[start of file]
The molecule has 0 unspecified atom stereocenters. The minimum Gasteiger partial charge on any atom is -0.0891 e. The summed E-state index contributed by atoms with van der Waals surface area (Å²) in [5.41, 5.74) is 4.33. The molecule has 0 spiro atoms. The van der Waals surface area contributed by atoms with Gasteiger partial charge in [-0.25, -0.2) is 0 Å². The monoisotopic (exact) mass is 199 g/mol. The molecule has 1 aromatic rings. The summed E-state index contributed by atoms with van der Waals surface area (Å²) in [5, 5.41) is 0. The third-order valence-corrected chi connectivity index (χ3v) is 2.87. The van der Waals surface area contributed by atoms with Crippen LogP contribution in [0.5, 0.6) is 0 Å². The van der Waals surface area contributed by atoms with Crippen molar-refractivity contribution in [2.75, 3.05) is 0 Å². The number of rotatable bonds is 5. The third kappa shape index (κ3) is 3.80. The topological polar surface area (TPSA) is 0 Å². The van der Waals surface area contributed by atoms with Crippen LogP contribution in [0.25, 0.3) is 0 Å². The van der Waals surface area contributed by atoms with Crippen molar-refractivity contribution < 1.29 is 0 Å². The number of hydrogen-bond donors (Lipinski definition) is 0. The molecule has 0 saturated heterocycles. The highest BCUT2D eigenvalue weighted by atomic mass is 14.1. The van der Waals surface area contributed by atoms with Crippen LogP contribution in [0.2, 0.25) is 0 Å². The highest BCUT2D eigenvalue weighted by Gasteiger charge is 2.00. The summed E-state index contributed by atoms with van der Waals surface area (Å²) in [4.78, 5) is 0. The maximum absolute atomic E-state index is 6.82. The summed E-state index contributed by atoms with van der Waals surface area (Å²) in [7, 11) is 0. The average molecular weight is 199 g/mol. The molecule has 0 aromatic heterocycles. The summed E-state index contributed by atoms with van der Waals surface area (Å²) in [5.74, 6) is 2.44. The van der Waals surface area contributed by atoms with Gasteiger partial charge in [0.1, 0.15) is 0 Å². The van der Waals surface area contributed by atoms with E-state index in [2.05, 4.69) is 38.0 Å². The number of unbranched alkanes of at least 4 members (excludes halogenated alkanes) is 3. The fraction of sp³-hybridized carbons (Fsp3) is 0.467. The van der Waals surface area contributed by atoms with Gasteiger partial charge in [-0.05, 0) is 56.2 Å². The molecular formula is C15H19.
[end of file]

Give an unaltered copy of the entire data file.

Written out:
The molecule has 0 unspecified atom stereocenters. The minimum Gasteiger partial charge on any atom is -0.0891 e. The summed E-state index contributed by atoms with van der Waals surface area (Å²) in [5.41, 5.74) is 4.33. The molecule has 0 spiro atoms. The van der Waals surface area contributed by atoms with Gasteiger partial charge in [-0.25, -0.2) is 0 Å². The monoisotopic (exact) mass is 199 g/mol. The molecule has 1 aromatic rings. The summed E-state index contributed by atoms with van der Waals surface area (Å²) in [5, 5.41) is 0. The third-order valence-corrected chi connectivity index (χ3v) is 2.87. The van der Waals surface area contributed by atoms with Crippen LogP contribution in [0.5, 0.6) is 0 Å². The van der Waals surface area contributed by atoms with Crippen molar-refractivity contribution in [2.75, 3.05) is 0 Å². The number of rotatable bonds is 5. The third kappa shape index (κ3) is 3.80. The topological polar surface area (TPSA) is 0 Å². The van der Waals surface area contributed by atoms with Crippen LogP contribution in [0.25, 0.3) is 0 Å². The van der Waals surface area contributed by atoms with Crippen molar-refractivity contribution < 1.29 is 0 Å². The number of hydrogen-bond donors (Lipinski definition) is 0. The molecule has 0 saturated heterocycles. The highest BCUT2D eigenvalue weighted by atomic mass is 14.1. The van der Waals surface area contributed by atoms with Crippen LogP contribution in [0.2, 0.25) is 0 Å². The highest BCUT2D eigenvalue weighted by Gasteiger charge is 2.00. The summed E-state index contributed by atoms with van der Waals surface area (Å²) in [4.78, 5) is 0. The maximum absolute atomic E-state index is 6.82. The summed E-state index contributed by atoms with van der Waals surface area (Å²) in [7, 11) is 0. The average molecular weight is 199 g/mol. The molecule has 0 aromatic heterocycles. The summed E-state index contributed by atoms with van der Waals surface area (Å²) in [5.74, 6) is 2.44. The van der Waals surface area contributed by atoms with Gasteiger partial charge in [0.1, 0.15) is 0 Å². The van der Waals surface area contributed by atoms with E-state index in [2.05, 4.69) is 38.0 Å². The number of unbranched alkanes of at least 4 members (excludes halogenated alkanes) is 3. The fraction of sp³-hybridized carbons (Fsp3) is 0.467. The van der Waals surface area contributed by atoms with Gasteiger partial charge in [-0.05, 0) is 56.2 Å². The molecular formula is C15H19.